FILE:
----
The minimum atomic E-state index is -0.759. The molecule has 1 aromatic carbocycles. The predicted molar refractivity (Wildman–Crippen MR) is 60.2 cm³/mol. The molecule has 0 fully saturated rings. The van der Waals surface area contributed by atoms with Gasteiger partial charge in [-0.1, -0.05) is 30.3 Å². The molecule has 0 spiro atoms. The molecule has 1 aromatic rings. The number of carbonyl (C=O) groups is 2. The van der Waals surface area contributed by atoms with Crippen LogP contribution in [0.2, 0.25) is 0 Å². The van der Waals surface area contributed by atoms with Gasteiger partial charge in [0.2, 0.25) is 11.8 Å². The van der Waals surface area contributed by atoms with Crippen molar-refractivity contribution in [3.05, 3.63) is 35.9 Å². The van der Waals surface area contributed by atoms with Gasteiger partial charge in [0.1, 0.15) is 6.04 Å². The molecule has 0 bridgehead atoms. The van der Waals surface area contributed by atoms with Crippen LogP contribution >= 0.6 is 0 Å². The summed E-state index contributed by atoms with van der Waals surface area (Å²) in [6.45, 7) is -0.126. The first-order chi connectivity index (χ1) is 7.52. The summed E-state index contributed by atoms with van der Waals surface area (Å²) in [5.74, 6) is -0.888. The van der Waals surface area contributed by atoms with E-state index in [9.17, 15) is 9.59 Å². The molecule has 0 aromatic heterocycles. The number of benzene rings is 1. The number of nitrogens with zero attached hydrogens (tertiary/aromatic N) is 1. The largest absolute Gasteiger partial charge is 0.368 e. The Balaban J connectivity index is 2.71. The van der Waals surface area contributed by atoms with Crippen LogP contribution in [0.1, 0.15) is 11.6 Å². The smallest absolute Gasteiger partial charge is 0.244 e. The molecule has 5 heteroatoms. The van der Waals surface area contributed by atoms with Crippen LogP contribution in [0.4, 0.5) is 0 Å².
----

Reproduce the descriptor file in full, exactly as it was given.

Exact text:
The minimum atomic E-state index is -0.759. The molecule has 1 aromatic carbocycles. The predicted molar refractivity (Wildman–Crippen MR) is 60.2 cm³/mol. The molecule has 0 fully saturated rings. The van der Waals surface area contributed by atoms with Gasteiger partial charge in [-0.1, -0.05) is 30.3 Å². The molecule has 0 spiro atoms. The molecule has 1 aromatic rings. The number of carbonyl (C=O) groups is 2. The van der Waals surface area contributed by atoms with Crippen LogP contribution in [0.2, 0.25) is 0 Å². The van der Waals surface area contributed by atoms with Gasteiger partial charge in [0.2, 0.25) is 11.8 Å². The van der Waals surface area contributed by atoms with Crippen molar-refractivity contribution in [3.05, 3.63) is 35.9 Å². The van der Waals surface area contributed by atoms with Gasteiger partial charge in [0.1, 0.15) is 6.04 Å². The molecule has 0 bridgehead atoms. The van der Waals surface area contributed by atoms with Crippen LogP contribution >= 0.6 is 0 Å². The summed E-state index contributed by atoms with van der Waals surface area (Å²) in [6.45, 7) is -0.126. The first-order chi connectivity index (χ1) is 7.52. The summed E-state index contributed by atoms with van der Waals surface area (Å²) in [5.74, 6) is -0.888. The van der Waals surface area contributed by atoms with E-state index in [9.17, 15) is 9.59 Å². The molecule has 0 aromatic heterocycles. The number of benzene rings is 1. The number of nitrogens with zero attached hydrogens (tertiary/aromatic N) is 1. The largest absolute Gasteiger partial charge is 0.368 e. The Balaban J connectivity index is 2.71. The van der Waals surface area contributed by atoms with Crippen LogP contribution in [0.1, 0.15) is 11.6 Å². The smallest absolute Gasteiger partial charge is 0.244 e. The molecule has 5 heteroatoms. The van der Waals surface area contributed by atoms with Crippen LogP contribution in [0.4, 0.5) is 0 Å².